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DBQs What do I do?. Understand the Question Read the historical context carefully to understand what it’s all about. Read the DBQ question. In almost.

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Presentation on theme: "DBQs What do I do?. Understand the Question Read the historical context carefully to understand what it’s all about. Read the DBQ question. In almost."— Presentation transcript:

1 DBQs What do I do?

2 Understand the Question Read the historical context carefully to understand what it’s all about. Read the DBQ question. In almost all cases, there will be at least two parts to the task you are required to complete.

3 Circle and Box Circle the action/request words (discuss, evaluate. discuss means to make observations about something using facts, reasoning, and argument to present in some detail evaluate means to make judgments about an idea or material based on specific criteria; to determine value. Box the limiters. (American, late 1800s, early 1900s)

4 Rewriting the question Rewrite the question to insure you clearly understand how many parts there are. This is where you begin thinking about your “own” thesis statement for your paper that will clearly address the task (s) being described (-usually more than one). Your high school teachers will be looking for a thesis that is not simply a restatement of the DBQ task.

5 Brainstorm For at least 5 minutes, brainstorm everything you can think of about the topic. Ask yourself, “How would I answer this question if there were no documents provided? Write down your thoughts on paper to refer to as you work with the DBQ.

6 Carefully studying the docs Before answering any “scaffolding” questions, spend time truly studying the document. Make margin notes that will help you understand the words, symbols, pictures of the specific doc. THIS IS NOT A SUBSTITUTE FOR OUTSIDE INFORMATION.

7 Answer the questions You don’t need to use complete sentences, but make sure you write out your thoughts completely even if it is a few words. If the answer is in the document, use it. After answering the questions, reread the questions, refer back to the doc and insure your answer reflects what is being asked.

8 OUTSIDE INFORMATION- Making Connections Write down anything that comes to mind that might be relevant or relate to the document in question. Keep it neat and orderly so when you go back to organize your material into a graphic organizer, it will be easy for you to do.

9 Relate one doc to another Since you know you will not be using all of the docs in your essay, begin thinking about how one doc relates to others. In other words, look for similarities and/or differences between the docs. This will help you in deciding which documents to use for the actual essay.

10 Don’t forget to answer all of the questions! Remember, regardless of the number of documents you will actually use in your DBQ, you must answer all the questions for every document.

11 Organize your information Using some type of graphic organizer (doc box), begin organizing your information. This is an important step because it will help you decide which docs to use in your essay. Task, documents and outside information should be included in any graphic organizer.

12 Create an Outline After organizing the information, create an outline (indicating which docs you will use next to the major points of your outline). You should include a transition statement showing how you will get from one topic to another. You should end up with a very clear road map as to what you will be writing.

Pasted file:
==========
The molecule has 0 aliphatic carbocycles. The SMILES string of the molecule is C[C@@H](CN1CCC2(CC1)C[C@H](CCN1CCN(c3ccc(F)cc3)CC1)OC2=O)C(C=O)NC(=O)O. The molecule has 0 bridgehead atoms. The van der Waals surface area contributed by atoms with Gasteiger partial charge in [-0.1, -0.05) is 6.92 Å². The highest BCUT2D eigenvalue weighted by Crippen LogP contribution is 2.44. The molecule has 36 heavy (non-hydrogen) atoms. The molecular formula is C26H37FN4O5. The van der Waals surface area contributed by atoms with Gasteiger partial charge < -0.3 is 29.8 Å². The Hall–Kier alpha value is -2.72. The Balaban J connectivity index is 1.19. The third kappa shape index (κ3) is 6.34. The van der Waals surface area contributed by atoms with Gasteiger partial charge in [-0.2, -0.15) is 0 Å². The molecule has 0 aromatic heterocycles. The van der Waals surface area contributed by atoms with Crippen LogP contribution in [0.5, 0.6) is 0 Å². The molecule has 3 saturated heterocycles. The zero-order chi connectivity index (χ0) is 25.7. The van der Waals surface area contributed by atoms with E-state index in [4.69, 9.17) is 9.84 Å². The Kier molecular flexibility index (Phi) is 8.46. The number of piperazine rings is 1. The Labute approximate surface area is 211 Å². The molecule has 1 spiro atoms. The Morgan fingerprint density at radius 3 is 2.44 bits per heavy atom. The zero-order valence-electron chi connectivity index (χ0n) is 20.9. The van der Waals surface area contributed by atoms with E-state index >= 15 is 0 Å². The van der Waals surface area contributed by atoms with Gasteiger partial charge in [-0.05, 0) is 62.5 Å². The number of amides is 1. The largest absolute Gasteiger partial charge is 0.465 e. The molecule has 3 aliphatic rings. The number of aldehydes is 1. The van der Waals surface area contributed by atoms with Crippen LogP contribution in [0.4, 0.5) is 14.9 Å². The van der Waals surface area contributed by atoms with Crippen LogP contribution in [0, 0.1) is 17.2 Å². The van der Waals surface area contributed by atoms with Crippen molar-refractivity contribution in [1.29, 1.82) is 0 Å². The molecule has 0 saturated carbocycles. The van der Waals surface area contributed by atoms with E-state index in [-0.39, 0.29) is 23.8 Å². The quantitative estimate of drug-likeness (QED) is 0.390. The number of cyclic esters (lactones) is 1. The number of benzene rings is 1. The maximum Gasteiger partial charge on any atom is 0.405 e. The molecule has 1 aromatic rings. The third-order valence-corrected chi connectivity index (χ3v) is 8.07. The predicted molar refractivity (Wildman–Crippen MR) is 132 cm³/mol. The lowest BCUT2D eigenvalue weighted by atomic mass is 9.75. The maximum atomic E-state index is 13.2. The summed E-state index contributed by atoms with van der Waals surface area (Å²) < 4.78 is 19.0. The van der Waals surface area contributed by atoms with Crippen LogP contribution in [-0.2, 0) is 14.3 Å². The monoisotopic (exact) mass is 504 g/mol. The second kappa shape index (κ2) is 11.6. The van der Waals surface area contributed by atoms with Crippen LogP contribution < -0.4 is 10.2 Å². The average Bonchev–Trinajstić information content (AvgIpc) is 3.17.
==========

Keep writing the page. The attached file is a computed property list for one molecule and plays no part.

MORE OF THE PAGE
13 Write your essay Be sure to include an introduction with a proper thesis statement that expresses the exact direction/theme of the entire essay! Develop your arguments in the next few paragraphs remembering a topic sentence for each one. All information in a specific paragraph should relate to the topic sentence you used to begin the paragraph; if not, establish another paragraph to keep topics separated.

14 Write your essay Be sure to include transition statements/ sentences between topics. Be sure to include a proper conclusion that begins by restating your thesis statement and summarizes the main ideas covered in the essay. (Don’t say “In conclusion….”) Never use “I” or “me” or refer to the paper such as “This paper will say that….”


16 Cite the Docs You must refer to “half plus 1” documents in a typical DBQ.(some tests tell you exactly how many) Remember to limit the use of direct quotes from the docs. Paraphrasing is much better. Remember to cite correctly: (doc # 1). SAY IT OUT LOUD NOW!

17 Proofread When done, be sure to carefully proofread your work! Do your sentences make sense? Are your thoughts clear, concise and well organized? Have you used the docs to support your thesis? Are they properly cited? Have you used outside information to support your thesis? Do you have an introduction (with thesis), body paragraphs, and a conclusion?

18 Generic Scoring Rubric Score of 5: Thoroughly develops all aspects of the task evenly and in depth Is more analytical than descriptive (evaluates and creates new information) You are not restating what may be found in the documents or simply bringing in relevant outside information. You are going a step further and providing interpretation about the significance of the information provided. It’s the question, “SO WHAT?” Incorporates relevant information from at least “X” documents Incorporates substantial relevant outside information Richly supports the theme with many relevant facts, examples, and details Demonstrates a logical and clear plan of organization; includes an introduction and a conclusion that are beyond a restatement of the theme

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